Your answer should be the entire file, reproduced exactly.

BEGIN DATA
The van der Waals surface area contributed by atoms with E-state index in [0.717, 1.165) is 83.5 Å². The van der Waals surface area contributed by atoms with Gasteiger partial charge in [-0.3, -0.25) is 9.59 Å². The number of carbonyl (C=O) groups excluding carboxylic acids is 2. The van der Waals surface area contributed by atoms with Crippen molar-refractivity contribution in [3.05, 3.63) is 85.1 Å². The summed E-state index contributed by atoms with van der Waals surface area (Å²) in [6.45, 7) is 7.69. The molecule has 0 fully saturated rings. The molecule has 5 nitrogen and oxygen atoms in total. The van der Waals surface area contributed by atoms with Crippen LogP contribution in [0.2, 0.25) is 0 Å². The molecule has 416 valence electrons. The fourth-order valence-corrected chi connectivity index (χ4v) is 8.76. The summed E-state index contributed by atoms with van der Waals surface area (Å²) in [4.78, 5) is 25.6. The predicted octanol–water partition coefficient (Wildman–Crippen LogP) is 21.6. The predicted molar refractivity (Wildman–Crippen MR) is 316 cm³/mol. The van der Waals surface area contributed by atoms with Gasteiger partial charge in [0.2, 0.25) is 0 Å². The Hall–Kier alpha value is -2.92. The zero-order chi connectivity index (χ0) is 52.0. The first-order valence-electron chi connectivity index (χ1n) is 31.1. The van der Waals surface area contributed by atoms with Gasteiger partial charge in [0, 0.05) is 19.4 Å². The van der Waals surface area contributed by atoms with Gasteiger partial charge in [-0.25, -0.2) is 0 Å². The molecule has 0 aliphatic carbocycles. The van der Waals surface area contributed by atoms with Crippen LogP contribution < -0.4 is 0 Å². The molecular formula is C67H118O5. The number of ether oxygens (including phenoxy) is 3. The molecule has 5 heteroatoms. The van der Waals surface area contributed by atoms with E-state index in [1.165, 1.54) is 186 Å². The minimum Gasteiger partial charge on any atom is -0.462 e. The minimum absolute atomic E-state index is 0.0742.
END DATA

The van der Waals surface area contributed by atoms with E-state index in [0.717, 1.165) is 83.5 Å². The van der Waals surface area contributed by atoms with Gasteiger partial charge in [-0.3, -0.25) is 9.59 Å². The number of carbonyl (C=O) groups excluding carboxylic acids is 2. The van der Waals surface area contributed by atoms with Crippen molar-refractivity contribution in [3.05, 3.63) is 85.1 Å². The summed E-state index contributed by atoms with van der Waals surface area (Å²) in [6.45, 7) is 7.69. The molecule has 0 fully saturated rings. The molecule has 5 nitrogen and oxygen atoms in total. The van der Waals surface area contributed by atoms with Crippen LogP contribution in [0.2, 0.25) is 0 Å². The molecule has 416 valence electrons. The fourth-order valence-corrected chi connectivity index (χ4v) is 8.76. The summed E-state index contributed by atoms with van der Waals surface area (Å²) in [4.78, 5) is 25.6. The predicted octanol–water partition coefficient (Wildman–Crippen LogP) is 21.6. The predicted molar refractivity (Wildman–Crippen MR) is 316 cm³/mol. The van der Waals surface area contributed by atoms with Gasteiger partial charge in [0.2, 0.25) is 0 Å². The Hall–Kier alpha value is -2.92. The zero-order chi connectivity index (χ0) is 52.0. The first-order valence-electron chi connectivity index (χ1n) is 31.1. The van der Waals surface area contributed by atoms with Gasteiger partial charge in [0, 0.05) is 19.4 Å². The van der Waals surface area contributed by atoms with Gasteiger partial charge in [-0.25, -0.2) is 0 Å². The molecule has 0 aliphatic carbocycles. The van der Waals surface area contributed by atoms with Crippen LogP contribution < -0.4 is 0 Å². The molecular formula is C67H118O5. The number of ether oxygens (including phenoxy) is 3. The molecule has 5 heteroatoms. The van der Waals surface area contributed by atoms with E-state index in [1.165, 1.54) is 186 Å². The minimum Gasteiger partial charge on any atom is -0.462 e. The minimum absolute atomic E-state index is 0.0742.